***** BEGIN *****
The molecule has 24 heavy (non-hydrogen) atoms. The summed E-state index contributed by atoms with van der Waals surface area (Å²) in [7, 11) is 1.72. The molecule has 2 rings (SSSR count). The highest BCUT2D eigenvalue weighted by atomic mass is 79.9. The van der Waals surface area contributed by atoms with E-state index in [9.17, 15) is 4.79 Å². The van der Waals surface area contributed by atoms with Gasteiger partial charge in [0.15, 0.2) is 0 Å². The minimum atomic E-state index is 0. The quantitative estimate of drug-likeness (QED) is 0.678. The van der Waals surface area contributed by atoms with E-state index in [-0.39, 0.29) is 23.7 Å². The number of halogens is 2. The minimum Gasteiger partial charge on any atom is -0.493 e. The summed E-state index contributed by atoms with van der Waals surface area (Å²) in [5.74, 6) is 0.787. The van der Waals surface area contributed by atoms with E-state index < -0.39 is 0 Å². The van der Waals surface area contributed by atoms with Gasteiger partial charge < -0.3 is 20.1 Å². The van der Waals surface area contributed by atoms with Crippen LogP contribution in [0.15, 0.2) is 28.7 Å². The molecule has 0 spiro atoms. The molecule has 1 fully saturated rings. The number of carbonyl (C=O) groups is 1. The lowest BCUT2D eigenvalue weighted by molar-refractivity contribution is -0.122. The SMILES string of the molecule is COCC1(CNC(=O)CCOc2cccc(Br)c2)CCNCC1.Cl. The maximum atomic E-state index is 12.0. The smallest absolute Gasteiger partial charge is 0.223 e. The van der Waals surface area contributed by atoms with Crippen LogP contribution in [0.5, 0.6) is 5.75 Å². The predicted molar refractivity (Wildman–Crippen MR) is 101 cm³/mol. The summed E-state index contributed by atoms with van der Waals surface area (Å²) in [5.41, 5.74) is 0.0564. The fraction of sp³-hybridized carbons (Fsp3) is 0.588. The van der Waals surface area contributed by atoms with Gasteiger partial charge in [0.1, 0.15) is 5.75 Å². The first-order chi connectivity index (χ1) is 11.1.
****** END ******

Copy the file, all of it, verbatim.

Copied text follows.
The molecule has 24 heavy (non-hydrogen) atoms. The summed E-state index contributed by atoms with van der Waals surface area (Å²) in [7, 11) is 1.72. The molecule has 2 rings (SSSR count). The highest BCUT2D eigenvalue weighted by atomic mass is 79.9. The van der Waals surface area contributed by atoms with E-state index in [9.17, 15) is 4.79 Å². The van der Waals surface area contributed by atoms with Gasteiger partial charge in [0.15, 0.2) is 0 Å². The minimum atomic E-state index is 0. The quantitative estimate of drug-likeness (QED) is 0.678. The van der Waals surface area contributed by atoms with E-state index in [-0.39, 0.29) is 23.7 Å². The number of halogens is 2. The minimum Gasteiger partial charge on any atom is -0.493 e. The summed E-state index contributed by atoms with van der Waals surface area (Å²) in [5.74, 6) is 0.787. The van der Waals surface area contributed by atoms with E-state index < -0.39 is 0 Å². The van der Waals surface area contributed by atoms with Gasteiger partial charge < -0.3 is 20.1 Å². The van der Waals surface area contributed by atoms with Crippen LogP contribution in [0.15, 0.2) is 28.7 Å². The molecule has 0 spiro atoms. The molecule has 1 fully saturated rings. The number of carbonyl (C=O) groups is 1. The lowest BCUT2D eigenvalue weighted by molar-refractivity contribution is -0.122. The SMILES string of the molecule is COCC1(CNC(=O)CCOc2cccc(Br)c2)CCNCC1.Cl. The maximum atomic E-state index is 12.0. The smallest absolute Gasteiger partial charge is 0.223 e. The van der Waals surface area contributed by atoms with Crippen LogP contribution in [0.5, 0.6) is 5.75 Å². The predicted molar refractivity (Wildman–Crippen MR) is 101 cm³/mol. The summed E-state index contributed by atoms with van der Waals surface area (Å²) in [5.41, 5.74) is 0.0564. The fraction of sp³-hybridized carbons (Fsp3) is 0.588. The van der Waals surface area contributed by atoms with Gasteiger partial charge in [0.1, 0.15) is 5.75 Å². The first-order chi connectivity index (χ1) is 11.1.